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Virginia Governor Ralph Northam—who admitted to being in blackface in a yearbook photo, then changed his mind and said it wasn’t him, then admitted he did do blackface in a Michael Jackson dance contest—recently went on CBS to talk with reporter Gayle King about what he has “learned” in the past few weeks.

So what has Northam, who refuses to step down as governor and is a 59-year-old grown man, found out about the world? So many things, according to Northam.

Northam has learned that he has “white privilege”:

GAYLE KING: What have you learned that you didn’t know before?
 
GOV. RALPH NORTHAM: Well, several things, starting with I was born in white privilege and that has implications to it… It is much different the way a white person such as myself is treated in this country versus—
 
GAYLE KING: Did you not know that you were born into white privilege?

GOV. NORTHAM: I knew I was, Ms. King, but I didn’t realize really the powerful implications of that. And again talking to a lot of friends, that has come crystal clear to me this week. I have also learned why the use of blackface is so offensive and yes, I knew it in the past. But reality has really set in.

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Northam learned about slavery:

GAYLE KING: I know this has been a very difficult week for you in the state of Virginia. So where would you like to begin?

GOV. RALPH NORTHAM: Well it has been a difficult week. And you know if you look at Virginia’s history we are now at the 400 year anniversary, just 90 miles from here in 1619. The first indentured servants from Africa landed on our shores in Old Point Comfort what we call now Fort Monroe and while—

GAYLE KING: Also known as slavery.

Northam learned that it was wrong to consider moonwalking when talking about how he put on blackface to dress up as Michael Jackson, although he insists he wasn’t actually about to moonwalk. He also learned to appreciate his wife:

GAYLE KING: For many of us watching, it look like you were about to actually demonstrate the moonwalk… Were you thinking about showing off your moonwalking skills?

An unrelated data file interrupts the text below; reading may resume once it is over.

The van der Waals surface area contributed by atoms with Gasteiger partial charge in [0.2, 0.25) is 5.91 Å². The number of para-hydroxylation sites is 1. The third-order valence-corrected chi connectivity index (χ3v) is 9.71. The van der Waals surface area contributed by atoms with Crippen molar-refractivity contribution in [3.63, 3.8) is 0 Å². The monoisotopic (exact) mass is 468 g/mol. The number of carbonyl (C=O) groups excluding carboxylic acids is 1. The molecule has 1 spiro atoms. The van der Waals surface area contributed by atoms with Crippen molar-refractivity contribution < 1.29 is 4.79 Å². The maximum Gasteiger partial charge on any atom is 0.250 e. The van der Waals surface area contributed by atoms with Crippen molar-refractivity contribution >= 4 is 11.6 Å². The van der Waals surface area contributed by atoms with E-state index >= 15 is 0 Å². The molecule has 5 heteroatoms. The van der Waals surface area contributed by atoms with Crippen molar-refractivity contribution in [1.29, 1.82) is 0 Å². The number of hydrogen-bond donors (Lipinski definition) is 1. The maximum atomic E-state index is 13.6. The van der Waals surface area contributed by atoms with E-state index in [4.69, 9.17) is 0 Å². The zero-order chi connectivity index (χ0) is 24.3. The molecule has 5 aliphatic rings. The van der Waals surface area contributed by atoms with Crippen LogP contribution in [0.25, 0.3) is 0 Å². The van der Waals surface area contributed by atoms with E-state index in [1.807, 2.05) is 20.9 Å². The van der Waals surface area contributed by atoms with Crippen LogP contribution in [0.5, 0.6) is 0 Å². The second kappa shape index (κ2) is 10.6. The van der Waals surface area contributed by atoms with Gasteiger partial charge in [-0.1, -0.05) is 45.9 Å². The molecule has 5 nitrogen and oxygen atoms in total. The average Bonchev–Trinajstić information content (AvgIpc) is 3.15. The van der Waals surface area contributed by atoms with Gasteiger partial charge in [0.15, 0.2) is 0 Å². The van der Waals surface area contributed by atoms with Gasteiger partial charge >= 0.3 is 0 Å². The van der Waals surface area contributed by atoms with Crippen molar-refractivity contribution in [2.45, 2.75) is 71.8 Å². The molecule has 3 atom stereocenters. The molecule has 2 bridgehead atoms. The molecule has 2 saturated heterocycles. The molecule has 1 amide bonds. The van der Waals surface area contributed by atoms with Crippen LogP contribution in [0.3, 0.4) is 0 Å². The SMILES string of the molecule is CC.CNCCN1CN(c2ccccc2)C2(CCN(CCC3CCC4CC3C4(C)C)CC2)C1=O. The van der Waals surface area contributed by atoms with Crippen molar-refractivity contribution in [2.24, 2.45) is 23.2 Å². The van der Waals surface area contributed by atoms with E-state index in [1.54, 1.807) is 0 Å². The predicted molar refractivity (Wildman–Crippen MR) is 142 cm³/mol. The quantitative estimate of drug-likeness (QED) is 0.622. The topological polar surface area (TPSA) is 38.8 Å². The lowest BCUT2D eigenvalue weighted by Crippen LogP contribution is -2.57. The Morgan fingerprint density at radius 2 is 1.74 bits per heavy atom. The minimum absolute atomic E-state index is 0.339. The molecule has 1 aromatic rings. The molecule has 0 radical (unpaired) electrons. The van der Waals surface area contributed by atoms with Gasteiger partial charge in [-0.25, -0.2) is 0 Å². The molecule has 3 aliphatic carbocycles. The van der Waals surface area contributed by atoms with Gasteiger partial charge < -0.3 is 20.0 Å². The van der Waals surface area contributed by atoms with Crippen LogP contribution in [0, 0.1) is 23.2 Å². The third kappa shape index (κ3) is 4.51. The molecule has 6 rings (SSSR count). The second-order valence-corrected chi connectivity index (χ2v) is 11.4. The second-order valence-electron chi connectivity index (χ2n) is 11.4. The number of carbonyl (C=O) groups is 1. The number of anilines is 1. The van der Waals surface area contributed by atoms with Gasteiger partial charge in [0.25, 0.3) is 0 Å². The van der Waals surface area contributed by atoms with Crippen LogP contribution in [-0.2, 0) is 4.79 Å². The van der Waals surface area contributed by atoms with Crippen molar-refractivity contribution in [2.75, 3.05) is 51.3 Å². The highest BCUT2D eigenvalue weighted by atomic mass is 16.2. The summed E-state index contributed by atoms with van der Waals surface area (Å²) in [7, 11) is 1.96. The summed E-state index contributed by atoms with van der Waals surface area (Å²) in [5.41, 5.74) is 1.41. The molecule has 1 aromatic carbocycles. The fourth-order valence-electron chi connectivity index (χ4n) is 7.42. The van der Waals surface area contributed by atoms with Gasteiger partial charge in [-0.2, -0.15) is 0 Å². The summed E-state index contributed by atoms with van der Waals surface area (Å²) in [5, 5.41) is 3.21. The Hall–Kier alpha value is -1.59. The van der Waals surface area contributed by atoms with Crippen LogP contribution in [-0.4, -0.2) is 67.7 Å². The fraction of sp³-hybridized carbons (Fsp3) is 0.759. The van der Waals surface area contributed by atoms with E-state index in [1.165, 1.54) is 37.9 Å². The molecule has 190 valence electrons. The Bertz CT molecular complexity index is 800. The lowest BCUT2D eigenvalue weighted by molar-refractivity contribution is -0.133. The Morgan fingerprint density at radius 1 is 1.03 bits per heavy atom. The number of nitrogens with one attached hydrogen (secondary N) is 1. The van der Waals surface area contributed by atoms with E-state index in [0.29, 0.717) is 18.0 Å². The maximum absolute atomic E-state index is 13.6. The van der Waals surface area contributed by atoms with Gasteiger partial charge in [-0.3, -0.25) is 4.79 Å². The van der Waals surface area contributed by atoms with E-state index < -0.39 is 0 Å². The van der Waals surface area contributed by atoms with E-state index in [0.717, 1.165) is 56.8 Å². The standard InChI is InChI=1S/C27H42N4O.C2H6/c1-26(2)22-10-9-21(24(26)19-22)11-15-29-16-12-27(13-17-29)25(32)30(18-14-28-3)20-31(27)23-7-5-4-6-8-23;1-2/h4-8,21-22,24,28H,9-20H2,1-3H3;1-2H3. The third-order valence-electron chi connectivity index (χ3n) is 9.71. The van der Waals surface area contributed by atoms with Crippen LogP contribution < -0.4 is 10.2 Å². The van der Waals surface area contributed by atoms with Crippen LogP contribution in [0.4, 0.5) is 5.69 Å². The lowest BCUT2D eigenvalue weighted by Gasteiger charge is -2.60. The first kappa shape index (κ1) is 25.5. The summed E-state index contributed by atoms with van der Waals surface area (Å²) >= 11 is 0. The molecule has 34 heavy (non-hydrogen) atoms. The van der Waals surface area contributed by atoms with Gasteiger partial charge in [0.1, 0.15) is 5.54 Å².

GOV. NORTHAM: No, because I don’t have those at age 59, but I will tell you, Gayle, I regret that. This is a serious moment. And whether it was a nervous laugh or whatever, it was inappropriate.

GAYLE KING: So you weren’t thinking about doing it when you looked over at that the floor you were not thinking about doing a walk.
 
GOV. RALPH NORTHAM: No.
 
GAYLE KING: Many people credit Pam. Pam, your lovely wife for stepping in.
 
GOV. NORTHAM: Well let me just tell you—
 
GAYLE KING: Another reason to be nicer on Valentine’s Day for you, sir.

GOV NORTHAM: Gayle, let me just tell you that as we say, I married way up and I would not be sitting here having this conversation if it wasn’t for my wife of 33 years.

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Northam has learned that he has “courage” and “a moral compass” and also that he is a doctor, which is why he is not stepping down:

GAYLE KING: And why you think you still deserve this job and so many people are calling for you to step down?

GOV. RALPH NORTHAM: Well again we- we have worked very hard. We’ve had a good first year. And and I’m a leader. I’ve been in some very difficult situations. Life and death situations taking care of sick children. And right now—

GAYLE KING: Because you’re a doctor, yes?

GOV. RALPH NORTHAM: —right now, Virginia needs someone that can heal. There’s no better person to do that than a doctor. Virginia also needs someone who is strong, who has empathy, who has courage and who has a moral compass. And that’s why I’m not going anywhere. I have learned from this. I have a lot more to learn. But we’re in a unique opportunity now.

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Congratulations to Northam for his tremendous growth from white man to white man.